Ransomware operators have been seen exploiting a zero-day vulnerability in iTunes for Windows to slip past security tools and infect victims with BitPaymer, researchers report.
Back in August, the Morphisec team noticed attackers targeting the network of an enterprise in the automotive industry. The researchers shared their discovery with Apple, and a patch is now available. Businesses and consumers should take note: Apple will sunset iTunes for Mac with the release of macOS Catalina this week, but Windows users will continue to rely on iTunes.
BitPaymer operators are sophisticated and savvy in launching attacks. A month before they discovered the iTunes zero-day, Morphisec researchers saw the group creating new variants of the ransomware before planting it on a target network, making detection much more difficult. This group carefully chooses its victims and sits on the network for a while before it strikes.
Now the same attackers are taking advantage of an "unquoted path" vulnerability in the Apple Software Update utility that comes packaged with iTunes for Windows. This is a well-known type of flaw that has been identified by vendors for more than 15 years but is rarely seen in active attacks.
"I had never seen this used in the wild," says Morphisec CTO Michael Gorelik of the bug, which is usually mentioned in the context of privilege escalation because it exists in a service or other process with administrative execution rights. It's so well-documented that programmers should be aware of it; however, as researchers say in a blog post on their findings, this is not the case.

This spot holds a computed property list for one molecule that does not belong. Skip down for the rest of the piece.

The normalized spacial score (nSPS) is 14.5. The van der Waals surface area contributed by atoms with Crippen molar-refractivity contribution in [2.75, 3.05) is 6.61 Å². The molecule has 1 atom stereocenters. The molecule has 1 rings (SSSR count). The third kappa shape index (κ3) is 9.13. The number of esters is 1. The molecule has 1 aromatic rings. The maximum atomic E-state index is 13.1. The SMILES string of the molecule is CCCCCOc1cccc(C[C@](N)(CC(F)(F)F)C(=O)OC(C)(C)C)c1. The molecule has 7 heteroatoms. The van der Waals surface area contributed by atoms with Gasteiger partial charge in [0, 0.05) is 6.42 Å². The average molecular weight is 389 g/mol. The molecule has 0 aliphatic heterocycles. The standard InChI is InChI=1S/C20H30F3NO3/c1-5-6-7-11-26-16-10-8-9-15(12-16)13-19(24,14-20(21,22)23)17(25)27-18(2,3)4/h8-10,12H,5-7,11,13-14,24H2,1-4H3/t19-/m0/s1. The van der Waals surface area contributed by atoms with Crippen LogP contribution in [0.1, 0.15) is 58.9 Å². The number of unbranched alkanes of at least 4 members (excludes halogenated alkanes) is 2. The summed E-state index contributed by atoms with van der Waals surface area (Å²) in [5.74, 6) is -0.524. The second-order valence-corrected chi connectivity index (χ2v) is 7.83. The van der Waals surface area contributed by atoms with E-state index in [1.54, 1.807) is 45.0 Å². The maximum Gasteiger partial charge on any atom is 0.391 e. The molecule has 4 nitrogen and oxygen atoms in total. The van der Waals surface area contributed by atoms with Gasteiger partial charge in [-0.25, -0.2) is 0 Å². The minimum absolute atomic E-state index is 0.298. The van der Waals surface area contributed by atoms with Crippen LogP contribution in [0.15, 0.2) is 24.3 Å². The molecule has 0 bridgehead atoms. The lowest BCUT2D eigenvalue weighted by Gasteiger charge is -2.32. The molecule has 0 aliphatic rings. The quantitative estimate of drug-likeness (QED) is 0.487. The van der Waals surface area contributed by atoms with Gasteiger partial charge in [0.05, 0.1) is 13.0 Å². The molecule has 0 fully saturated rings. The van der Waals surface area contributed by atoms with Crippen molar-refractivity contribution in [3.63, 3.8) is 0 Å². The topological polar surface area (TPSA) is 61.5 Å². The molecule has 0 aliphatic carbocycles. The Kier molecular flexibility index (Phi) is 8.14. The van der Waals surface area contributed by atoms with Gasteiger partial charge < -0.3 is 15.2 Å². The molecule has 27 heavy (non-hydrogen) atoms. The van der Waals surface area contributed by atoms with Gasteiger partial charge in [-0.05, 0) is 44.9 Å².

The "unquoted path" vulnerability is a mistake in object-oriented programming. Software developers mistakenly assume using the String variable alone is enough when assigning a variable with a path. It's not, researchers report, and the path must be surrounded by quotes.
The Apple Software Update utility in iTunes for Windows includes one of these unquoted paths. It has its own installation entry in the installed software section and a scheduled task to execute the process. Most people who uninstall iTunes are unaware they also need to uninstall the update utility. As a result, they continue to run the updater task.
These factors combine to create an opportunity for attackers to break in and bypass security tools, many of which are based on behavior monitoring. Because Apple Software Update is signed and known, its execution of a new malicious process will generate an alert with a lower confidence score. Further, as the malicious "Program" file didn't have an extension, security tools may not scan it.
In the attack Morphisec observed, Apple Software Update was attempting to run from the "Program Files" folder. Because of the unquoted path vulnerability, it instead ran the BitPaymer ransomware, which was hidden under the name "Program," effectively sneaking past security products.
"This is a very smart way to bypass security products without creating a fuss," Gorelik says. Most antivirus products only scan specific file extensions so as to not limit device performance. The group must have done serious reconnaissance in order to stay ahead of the defenders, according to the blog post.
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